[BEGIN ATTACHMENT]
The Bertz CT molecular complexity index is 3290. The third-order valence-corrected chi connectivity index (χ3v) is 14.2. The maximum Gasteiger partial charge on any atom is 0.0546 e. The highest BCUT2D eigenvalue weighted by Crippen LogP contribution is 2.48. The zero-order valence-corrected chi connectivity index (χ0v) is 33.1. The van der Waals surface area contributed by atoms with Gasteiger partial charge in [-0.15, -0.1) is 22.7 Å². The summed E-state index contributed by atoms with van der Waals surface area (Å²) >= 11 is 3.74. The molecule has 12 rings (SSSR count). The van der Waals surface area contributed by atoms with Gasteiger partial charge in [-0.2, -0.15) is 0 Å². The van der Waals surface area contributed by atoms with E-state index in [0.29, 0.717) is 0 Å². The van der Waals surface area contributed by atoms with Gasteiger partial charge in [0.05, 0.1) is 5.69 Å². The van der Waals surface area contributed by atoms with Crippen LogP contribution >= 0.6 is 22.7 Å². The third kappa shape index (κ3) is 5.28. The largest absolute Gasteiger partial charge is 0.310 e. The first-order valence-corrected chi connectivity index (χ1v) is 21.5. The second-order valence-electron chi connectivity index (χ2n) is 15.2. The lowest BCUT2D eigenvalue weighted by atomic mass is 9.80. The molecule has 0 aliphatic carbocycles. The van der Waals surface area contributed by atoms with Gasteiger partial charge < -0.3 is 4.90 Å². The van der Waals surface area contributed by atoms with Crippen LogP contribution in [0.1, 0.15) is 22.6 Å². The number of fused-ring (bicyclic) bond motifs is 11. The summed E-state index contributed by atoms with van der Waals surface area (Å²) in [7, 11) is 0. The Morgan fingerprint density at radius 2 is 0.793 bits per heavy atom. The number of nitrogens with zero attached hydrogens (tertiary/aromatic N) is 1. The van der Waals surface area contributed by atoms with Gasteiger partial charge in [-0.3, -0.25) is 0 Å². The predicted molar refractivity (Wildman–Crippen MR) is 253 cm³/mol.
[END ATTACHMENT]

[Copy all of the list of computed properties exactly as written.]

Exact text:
The Bertz CT molecular complexity index is 3290. The third-order valence-corrected chi connectivity index (χ3v) is 14.2. The maximum Gasteiger partial charge on any atom is 0.0546 e. The highest BCUT2D eigenvalue weighted by Crippen LogP contribution is 2.48. The zero-order valence-corrected chi connectivity index (χ0v) is 33.1. The van der Waals surface area contributed by atoms with Gasteiger partial charge in [-0.15, -0.1) is 22.7 Å². The summed E-state index contributed by atoms with van der Waals surface area (Å²) >= 11 is 3.74. The molecule has 12 rings (SSSR count). The van der Waals surface area contributed by atoms with Gasteiger partial charge in [-0.2, -0.15) is 0 Å². The van der Waals surface area contributed by atoms with E-state index in [0.29, 0.717) is 0 Å². The van der Waals surface area contributed by atoms with Gasteiger partial charge in [0.05, 0.1) is 5.69 Å². The van der Waals surface area contributed by atoms with Crippen LogP contribution >= 0.6 is 22.7 Å². The third kappa shape index (κ3) is 5.28. The largest absolute Gasteiger partial charge is 0.310 e. The first-order valence-corrected chi connectivity index (χ1v) is 21.5. The second-order valence-electron chi connectivity index (χ2n) is 15.2. The lowest BCUT2D eigenvalue weighted by atomic mass is 9.80. The molecule has 0 aliphatic carbocycles. The van der Waals surface area contributed by atoms with Gasteiger partial charge < -0.3 is 4.90 Å². The van der Waals surface area contributed by atoms with Crippen LogP contribution in [0.1, 0.15) is 22.6 Å². The number of fused-ring (bicyclic) bond motifs is 11. The summed E-state index contributed by atoms with van der Waals surface area (Å²) in [7, 11) is 0. The Morgan fingerprint density at radius 2 is 0.793 bits per heavy atom. The number of nitrogens with zero attached hydrogens (tertiary/aromatic N) is 1. The van der Waals surface area contributed by atoms with Gasteiger partial charge in [-0.3, -0.25) is 0 Å². The predicted molar refractivity (Wildman–Crippen MR) is 253 cm³/mol.